James Murray’s Result series looks at different objects and how time is relevant to the humans that interact with them. Theoretical physics, astrophysics, and quantum mechanics inspire the creation of sculpture that couples whimsy with the concept of time central to Murray’s work. Result (Bomb) is cast in aluminum, using bones from a model (plastic) human skeleton welded into the shape of a bomb.
“I think of my surroundings as they transition from atomic to molecular through the cosmic scale. My artistic goal is to depict time, space, and how all of the smaller parts around us make up the bigger picture.” --James Murray
Purchase price: $6,120.11. Photo by Bryan Oller, 2014.
Wood and raffia rope
Artists: Adina Ana Vomisescu and Juliana Morar
Toronto and Montreal, Canada
Created as a “reminder of the vastness and rich diversity of Canada and the United States,” Inclusive intends to bring thoughts of the Arctic to Colorado Springs. Incorporating reclaimed and recycled materials, the artists use both storytelling cut-outs and structural form to suggest inclusiveness and acceptance. Inclusive marks artist team Adina Vomisescu and Juliana Morar’s third collaborative project.
“We invite visitors to take a moment and reflect upon the way water and land are connecting our society from the far North to the urban dwellings, making us equals in the face of the Nature.” --Adina Ana Vomisescu and Juliana Morar
Purchase price: $15,000. Photo by Bryan Oller, 2014.
About the exhibit
Art on the Streets celebrates the power of art in public places, turning the streets of Downtown Colorado Springs into a year-long outdoor sculpture gallery.
Currently on exhibit is the 16th Annual Art on the Streets, featuring 11 new works by artists from across the country and Canada. A photo gallery of the exhibit is below. This year’s jury included Blake Milteer, Museum Director and Chief Curator for the Colorado Springs Fine Arts Center; local architect Michael Collins; and award-winning visual artist Jimmy Descant. Entries from four countries, 21 states, and 16 Colorado cities were submitted for the 2014-15 Art on the Streets exhibit.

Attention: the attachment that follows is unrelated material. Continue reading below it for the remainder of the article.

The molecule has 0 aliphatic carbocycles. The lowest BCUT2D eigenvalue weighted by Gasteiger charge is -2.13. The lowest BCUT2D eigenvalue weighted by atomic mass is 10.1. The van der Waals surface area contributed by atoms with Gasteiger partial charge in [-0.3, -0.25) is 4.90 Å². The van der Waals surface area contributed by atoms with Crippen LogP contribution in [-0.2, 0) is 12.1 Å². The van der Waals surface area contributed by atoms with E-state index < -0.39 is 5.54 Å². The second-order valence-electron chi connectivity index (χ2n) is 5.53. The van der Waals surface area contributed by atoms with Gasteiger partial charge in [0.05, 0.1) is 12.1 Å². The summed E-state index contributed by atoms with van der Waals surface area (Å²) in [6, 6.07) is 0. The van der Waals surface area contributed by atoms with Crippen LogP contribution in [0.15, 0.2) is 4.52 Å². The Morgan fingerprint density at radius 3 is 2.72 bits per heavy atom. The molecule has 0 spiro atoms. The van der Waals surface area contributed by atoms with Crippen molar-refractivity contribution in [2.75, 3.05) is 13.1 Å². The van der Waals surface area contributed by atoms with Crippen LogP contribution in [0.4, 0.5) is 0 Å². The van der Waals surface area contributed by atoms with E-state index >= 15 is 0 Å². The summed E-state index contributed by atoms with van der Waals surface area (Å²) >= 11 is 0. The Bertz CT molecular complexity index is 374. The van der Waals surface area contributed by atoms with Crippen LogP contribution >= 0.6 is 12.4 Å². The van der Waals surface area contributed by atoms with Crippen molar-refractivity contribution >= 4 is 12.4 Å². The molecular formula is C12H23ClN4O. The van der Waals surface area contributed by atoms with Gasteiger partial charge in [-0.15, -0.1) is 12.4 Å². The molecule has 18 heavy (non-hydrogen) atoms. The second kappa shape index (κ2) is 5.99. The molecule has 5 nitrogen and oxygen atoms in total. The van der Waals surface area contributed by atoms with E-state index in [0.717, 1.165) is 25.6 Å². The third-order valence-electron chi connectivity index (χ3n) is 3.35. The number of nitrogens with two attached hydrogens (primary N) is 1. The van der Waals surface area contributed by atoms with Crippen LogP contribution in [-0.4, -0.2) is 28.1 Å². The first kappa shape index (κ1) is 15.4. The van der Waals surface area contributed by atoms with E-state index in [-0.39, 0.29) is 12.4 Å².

Art on the Streets was created by Community Ventures, Inc. and is presented as a program of Downtown Colorado Springs. Founding support was provided by U.S. Bank, and Art on the Streets is pleased to partner this year with generous sponsors U.S. Bank, G.E. Johnson, H. Chase Stone Trust, Murphy Constructors, Nor’Wood Development Group, and nearly 100 individual donors.
Since the first Art on the Streets exhibit in 1999, more than 200 works of art have been displayed throughout downtown. More than 50 additional public art sculptures are located throughout downtown. Descriptions of those works are available in the Public Art Directory on PeakRadar.com. To see photos of last year's exhibit, click here.
Art on the Streets is managed by Community Ventures, a 501c3 organization that accepts tax deductible contributions. In 2014, Community Ventures established the Judy Noyes Memorial Acquisition Fund, with an initial commitment of $12,000, to purchase permanently installed public artworks for downtown. Please call us at 719-886-0088 to support Art on the Streets or the Judy Noyes Memorial Purchase Fund.
Community Ventures also has a process for selecting donated artwork. See the donation policy and guidelines here.
Pictured: Hydrostatic, by Suzanne Kane (top). All photos of 2014-15 exhibit by Bryan Oller except for The Art Officials in Empty Space, photo by artist Atomic Elroy.